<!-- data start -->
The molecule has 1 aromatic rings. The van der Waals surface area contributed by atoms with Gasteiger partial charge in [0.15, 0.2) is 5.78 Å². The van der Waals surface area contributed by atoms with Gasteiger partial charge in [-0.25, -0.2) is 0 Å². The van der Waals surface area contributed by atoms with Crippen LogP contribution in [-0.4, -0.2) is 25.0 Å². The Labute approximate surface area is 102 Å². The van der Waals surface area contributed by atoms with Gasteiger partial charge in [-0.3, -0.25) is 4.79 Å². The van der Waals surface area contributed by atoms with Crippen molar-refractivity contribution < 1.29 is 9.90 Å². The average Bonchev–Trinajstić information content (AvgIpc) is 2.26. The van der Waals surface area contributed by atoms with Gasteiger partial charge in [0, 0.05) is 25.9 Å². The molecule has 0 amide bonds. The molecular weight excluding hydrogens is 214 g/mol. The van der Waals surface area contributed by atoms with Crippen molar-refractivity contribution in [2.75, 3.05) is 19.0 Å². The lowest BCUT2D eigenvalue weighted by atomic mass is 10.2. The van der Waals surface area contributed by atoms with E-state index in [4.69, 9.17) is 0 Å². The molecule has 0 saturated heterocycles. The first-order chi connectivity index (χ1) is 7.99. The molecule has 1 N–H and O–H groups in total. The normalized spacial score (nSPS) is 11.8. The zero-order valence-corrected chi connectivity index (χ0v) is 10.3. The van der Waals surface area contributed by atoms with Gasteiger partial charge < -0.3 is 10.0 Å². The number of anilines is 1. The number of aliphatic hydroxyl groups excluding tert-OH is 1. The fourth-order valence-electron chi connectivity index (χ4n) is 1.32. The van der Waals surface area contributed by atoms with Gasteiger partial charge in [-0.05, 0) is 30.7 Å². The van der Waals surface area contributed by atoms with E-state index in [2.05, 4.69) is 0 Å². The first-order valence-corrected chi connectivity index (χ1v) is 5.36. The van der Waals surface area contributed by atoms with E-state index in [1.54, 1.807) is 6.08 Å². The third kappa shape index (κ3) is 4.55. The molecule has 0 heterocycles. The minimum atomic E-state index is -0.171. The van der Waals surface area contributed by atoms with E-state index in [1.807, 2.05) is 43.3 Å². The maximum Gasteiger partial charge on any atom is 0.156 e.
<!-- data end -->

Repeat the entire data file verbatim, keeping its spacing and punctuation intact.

The molecule has 1 aromatic rings. The van der Waals surface area contributed by atoms with Gasteiger partial charge in [0.15, 0.2) is 5.78 Å². The van der Waals surface area contributed by atoms with Gasteiger partial charge in [-0.25, -0.2) is 0 Å². The van der Waals surface area contributed by atoms with Crippen LogP contribution in [-0.4, -0.2) is 25.0 Å². The Labute approximate surface area is 102 Å². The van der Waals surface area contributed by atoms with Gasteiger partial charge in [-0.3, -0.25) is 4.79 Å². The van der Waals surface area contributed by atoms with Crippen molar-refractivity contribution < 1.29 is 9.90 Å². The average Bonchev–Trinajstić information content (AvgIpc) is 2.26. The van der Waals surface area contributed by atoms with Gasteiger partial charge in [0, 0.05) is 25.9 Å². The molecule has 0 amide bonds. The molecular weight excluding hydrogens is 214 g/mol. The van der Waals surface area contributed by atoms with Crippen molar-refractivity contribution in [2.75, 3.05) is 19.0 Å². The lowest BCUT2D eigenvalue weighted by atomic mass is 10.2. The van der Waals surface area contributed by atoms with E-state index in [4.69, 9.17) is 0 Å². The molecule has 0 saturated heterocycles. The first-order chi connectivity index (χ1) is 7.99. The molecule has 1 N–H and O–H groups in total. The normalized spacial score (nSPS) is 11.8. The zero-order valence-corrected chi connectivity index (χ0v) is 10.3. The van der Waals surface area contributed by atoms with Gasteiger partial charge < -0.3 is 10.0 Å². The number of anilines is 1. The number of aliphatic hydroxyl groups excluding tert-OH is 1. The fourth-order valence-electron chi connectivity index (χ4n) is 1.32. The van der Waals surface area contributed by atoms with Gasteiger partial charge in [-0.05, 0) is 30.7 Å². The van der Waals surface area contributed by atoms with E-state index in [2.05, 4.69) is 0 Å². The first-order valence-corrected chi connectivity index (χ1v) is 5.36. The van der Waals surface area contributed by atoms with E-state index in [1.54, 1.807) is 6.08 Å². The third kappa shape index (κ3) is 4.55. The molecule has 0 heterocycles. The minimum atomic E-state index is -0.171. The van der Waals surface area contributed by atoms with E-state index in [1.807, 2.05) is 43.3 Å². The maximum Gasteiger partial charge on any atom is 0.156 e.